Smartphones are great. They connect us with friends and family members, allow us to capture memories through pictures and video, and can even be home to some truly excellent gaming experiences. It's almost necessary for most people to own a phone these days, but as we all know, there's a point where phones can become a problem.

Motorola recently partnered with Dr. Nancy Etcoff from Harvard University and the Massachusetts General Hospital Department of Psychiatry to ask a series of questions to 4,418 smartphone users in the U.S., Brazil, France, and India between the ages of 16 to 65. The goal of the study was to get a better idea as to how the average person uses and interacts with their phone, and some of the results are, honestly, pretty depressing.

  • 33% of respondents said they'd rather spend time on their phone than spend face-to-face time with friends
  • 53% of Generation Z respondents consider their phone to be "a best friend"
  • 44% said they feel compelled to constantly check their phone
  • 29% are "thinking about using it or planning the next time I can use it" when they're without their phone

Thankfully, most people appear to be aware of their addictions and want to change things. 60% of those surveyed agreed it's important to have a life away from phones and 61% said that they want to get the most out of their phone while on it and the most out of life when they're not.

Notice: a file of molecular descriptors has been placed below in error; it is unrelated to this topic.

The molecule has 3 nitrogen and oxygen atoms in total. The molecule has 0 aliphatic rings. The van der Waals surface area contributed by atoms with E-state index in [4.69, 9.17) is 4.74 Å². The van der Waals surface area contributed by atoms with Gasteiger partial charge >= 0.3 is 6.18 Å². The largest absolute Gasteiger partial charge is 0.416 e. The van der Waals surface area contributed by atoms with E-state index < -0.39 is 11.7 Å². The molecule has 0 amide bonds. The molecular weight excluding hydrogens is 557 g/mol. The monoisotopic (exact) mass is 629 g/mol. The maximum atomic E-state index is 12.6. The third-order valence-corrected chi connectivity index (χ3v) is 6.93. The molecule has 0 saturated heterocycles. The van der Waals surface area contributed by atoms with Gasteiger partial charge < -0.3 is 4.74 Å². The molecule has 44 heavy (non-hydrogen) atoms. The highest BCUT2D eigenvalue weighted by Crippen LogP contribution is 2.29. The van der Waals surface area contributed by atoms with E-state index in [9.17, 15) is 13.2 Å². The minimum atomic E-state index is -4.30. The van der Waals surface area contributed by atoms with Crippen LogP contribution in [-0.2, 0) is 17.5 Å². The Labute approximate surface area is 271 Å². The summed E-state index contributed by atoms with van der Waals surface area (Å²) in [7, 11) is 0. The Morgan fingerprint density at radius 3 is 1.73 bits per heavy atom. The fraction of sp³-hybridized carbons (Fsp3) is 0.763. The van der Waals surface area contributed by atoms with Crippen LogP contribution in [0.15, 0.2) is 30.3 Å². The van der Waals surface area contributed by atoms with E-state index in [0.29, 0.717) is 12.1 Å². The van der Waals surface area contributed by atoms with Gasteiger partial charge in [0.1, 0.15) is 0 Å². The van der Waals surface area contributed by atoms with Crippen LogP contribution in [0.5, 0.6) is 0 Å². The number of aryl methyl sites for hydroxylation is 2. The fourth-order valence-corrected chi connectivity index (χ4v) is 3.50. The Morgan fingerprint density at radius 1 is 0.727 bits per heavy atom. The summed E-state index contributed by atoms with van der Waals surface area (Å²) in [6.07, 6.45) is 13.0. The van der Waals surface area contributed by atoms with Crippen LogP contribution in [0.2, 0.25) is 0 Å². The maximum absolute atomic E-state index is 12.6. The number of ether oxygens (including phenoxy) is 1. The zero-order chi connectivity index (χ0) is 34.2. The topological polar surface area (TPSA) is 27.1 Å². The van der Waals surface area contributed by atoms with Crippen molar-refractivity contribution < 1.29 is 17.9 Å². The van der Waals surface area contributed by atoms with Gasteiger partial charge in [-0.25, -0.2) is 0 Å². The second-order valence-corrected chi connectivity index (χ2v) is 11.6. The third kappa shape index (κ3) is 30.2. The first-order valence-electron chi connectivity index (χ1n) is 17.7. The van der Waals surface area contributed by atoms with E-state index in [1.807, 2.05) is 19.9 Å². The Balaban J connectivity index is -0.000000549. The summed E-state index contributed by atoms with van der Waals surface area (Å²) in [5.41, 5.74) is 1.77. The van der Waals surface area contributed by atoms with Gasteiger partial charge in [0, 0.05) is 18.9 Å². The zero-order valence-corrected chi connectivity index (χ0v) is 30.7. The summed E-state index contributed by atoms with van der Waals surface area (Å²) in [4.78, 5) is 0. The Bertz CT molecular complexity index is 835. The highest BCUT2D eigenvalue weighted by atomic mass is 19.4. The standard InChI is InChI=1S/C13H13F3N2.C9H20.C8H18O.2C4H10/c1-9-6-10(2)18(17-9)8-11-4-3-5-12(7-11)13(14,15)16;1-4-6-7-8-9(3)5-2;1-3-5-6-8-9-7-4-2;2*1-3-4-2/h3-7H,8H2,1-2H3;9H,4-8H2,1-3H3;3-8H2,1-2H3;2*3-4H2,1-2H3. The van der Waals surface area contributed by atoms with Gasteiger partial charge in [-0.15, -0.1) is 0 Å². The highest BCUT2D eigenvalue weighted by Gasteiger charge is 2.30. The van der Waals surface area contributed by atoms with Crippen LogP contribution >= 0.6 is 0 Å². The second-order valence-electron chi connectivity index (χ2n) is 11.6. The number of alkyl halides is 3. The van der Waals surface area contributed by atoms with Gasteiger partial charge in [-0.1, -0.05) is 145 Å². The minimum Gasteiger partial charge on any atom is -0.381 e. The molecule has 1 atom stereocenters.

60% of people want to better their phone-life balance.

Following these findings, Motorola created a simple 10-question quiz you can take to see whether or not you need to improve your phone-life balance. Motorola is also working with the team behind the SPACE Phone-Life Balance App, so there's a chance future Moto phones could come with exclusive trials, discounts, or features for the service.

Phone addition isn't a cheery topic to talk about, but it's also incredibly important. My eyes are on a screen for 8+ hours each day between my phone and computer for work, and while I can't really give these things up because of the nature of my job, I do my best to make conscious efforts to use them as little as possible when I don't have to. I don't always succeed at this, but it's something worth working on each and every day.

If you're comfortable opening up in the comments below, how's your phone-life balance? Is it something you think you've mastered, or do you often find yourself struggling with it?

Phone addiction is making me sad and anxious, but so is the idea of quitting

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